# Blow-up along singularity of the degeneracy locus

Let $X$ be a smooth, projective variety, $E$ a rank $r$ locally free sheaf on $X$. Fix a closed embedding $i:X \hookrightarrow \mathbb{P}^N$ and denote by $\mathcal{O}_X(m)=i^*\mathcal{O}_{\mathbb{P}^N}(m)$. For $d \gg 0$, take $r$ general global sections $s_1,...,s_r \in H^0(E(d))$. Denote by $Z$ the locus of points on $X$ at which the sections $s_1,...,s_r$ are linearly dependent. Denote by $D$ the singular locus of $Z$, $\tilde{X}$ the blow up of $X$ along $D$ and $\tilde{Z}$ the strict transform of $Z$ in $\tilde{X}$. Denote by $E$ the exceptional divisor in $\tilde{X}$, $F:=\tilde{Z} \cap E$ and $\pi:F \to D$ the natural morphism.

I am looking for conditions under which the morphism $\pi$ is smooth and projective. The vector bundle $E$ I am interested in, is the dual of the normal bundle $\mathcal{N}_{X|\mathbb{P}^N}$. Any idea/reference in this direction will be very helpful.

• If $\text{dim}(X)\geq 9$, and if the sections are sufficiently generic, then $F\to D$ is smooth away from a closed subset that has codimension $\geq 9$ in $X$. However, the singular locus of $F\to D$ will be nonempty. – Jason Starr Apr 24 '17 at 12:16
• @JasonStarr I found a Bertini type theorem (Proposition 7.4 of Eisenbud and Harris's intersection theory) which states that if the determinant $L$ of $E$ is very ample then the zero locus $Z$ mentioned above is smooth. Do I understand this correctly or I am missing something? – user43198 Apr 25 '17 at 10:25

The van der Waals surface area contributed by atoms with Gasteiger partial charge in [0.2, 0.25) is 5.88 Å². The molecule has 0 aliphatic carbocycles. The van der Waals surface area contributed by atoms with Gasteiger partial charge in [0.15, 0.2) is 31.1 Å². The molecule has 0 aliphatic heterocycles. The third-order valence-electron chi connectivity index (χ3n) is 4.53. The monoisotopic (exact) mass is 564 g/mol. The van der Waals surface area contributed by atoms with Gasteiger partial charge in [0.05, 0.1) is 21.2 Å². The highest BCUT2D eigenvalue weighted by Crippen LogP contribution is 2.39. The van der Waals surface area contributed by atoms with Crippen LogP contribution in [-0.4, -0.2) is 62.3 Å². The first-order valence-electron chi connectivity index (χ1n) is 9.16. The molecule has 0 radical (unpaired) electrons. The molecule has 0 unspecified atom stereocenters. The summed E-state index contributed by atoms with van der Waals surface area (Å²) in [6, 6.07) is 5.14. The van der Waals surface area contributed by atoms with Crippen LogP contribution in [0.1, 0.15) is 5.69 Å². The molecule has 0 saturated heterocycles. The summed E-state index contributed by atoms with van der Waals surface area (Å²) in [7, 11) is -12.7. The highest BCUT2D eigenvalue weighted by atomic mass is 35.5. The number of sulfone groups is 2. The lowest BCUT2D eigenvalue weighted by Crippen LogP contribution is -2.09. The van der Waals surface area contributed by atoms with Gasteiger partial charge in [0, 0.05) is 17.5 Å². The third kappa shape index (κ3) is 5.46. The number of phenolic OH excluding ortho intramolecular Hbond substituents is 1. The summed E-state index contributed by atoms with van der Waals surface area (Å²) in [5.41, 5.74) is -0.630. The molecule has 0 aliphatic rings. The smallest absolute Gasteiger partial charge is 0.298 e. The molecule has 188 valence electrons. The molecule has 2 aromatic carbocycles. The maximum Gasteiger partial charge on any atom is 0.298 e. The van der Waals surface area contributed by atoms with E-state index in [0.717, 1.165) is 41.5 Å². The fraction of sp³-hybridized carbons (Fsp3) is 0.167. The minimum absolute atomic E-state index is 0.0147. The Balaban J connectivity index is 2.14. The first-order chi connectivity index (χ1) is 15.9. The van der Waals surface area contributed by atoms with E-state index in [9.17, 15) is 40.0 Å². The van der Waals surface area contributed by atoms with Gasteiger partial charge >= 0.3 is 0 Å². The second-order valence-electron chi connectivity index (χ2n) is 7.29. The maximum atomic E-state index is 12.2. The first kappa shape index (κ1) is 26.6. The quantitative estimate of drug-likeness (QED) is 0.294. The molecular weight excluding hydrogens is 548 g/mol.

• My copy of '3264 and all that' does not say that for Proposition 7.4, but I have an early draft, and things may have changed in the published version. Certainly a "sufficiently generic" section of a vector bundle has smooth zero locus. But $Z$ is not the zero locus of a sufficiently generic section of a vector bundle. It is the zero locus of the section $s_1\wedge \dots \wedge s_r$ of the invertible sheaf $\bigwedge^r (E(d))$. That is not a general section. For yourself, compute the singular locus of the determinant $s_{1,1}s_{2,2}-s_{1,2}s_{2,1}$ of a general $2\times 2$ matrix. – Jason Starr Apr 25 '17 at 12:42
• @JasonStarr Thanks a lot. That clears my doubt. – user43198 Apr 25 '17 at 12:53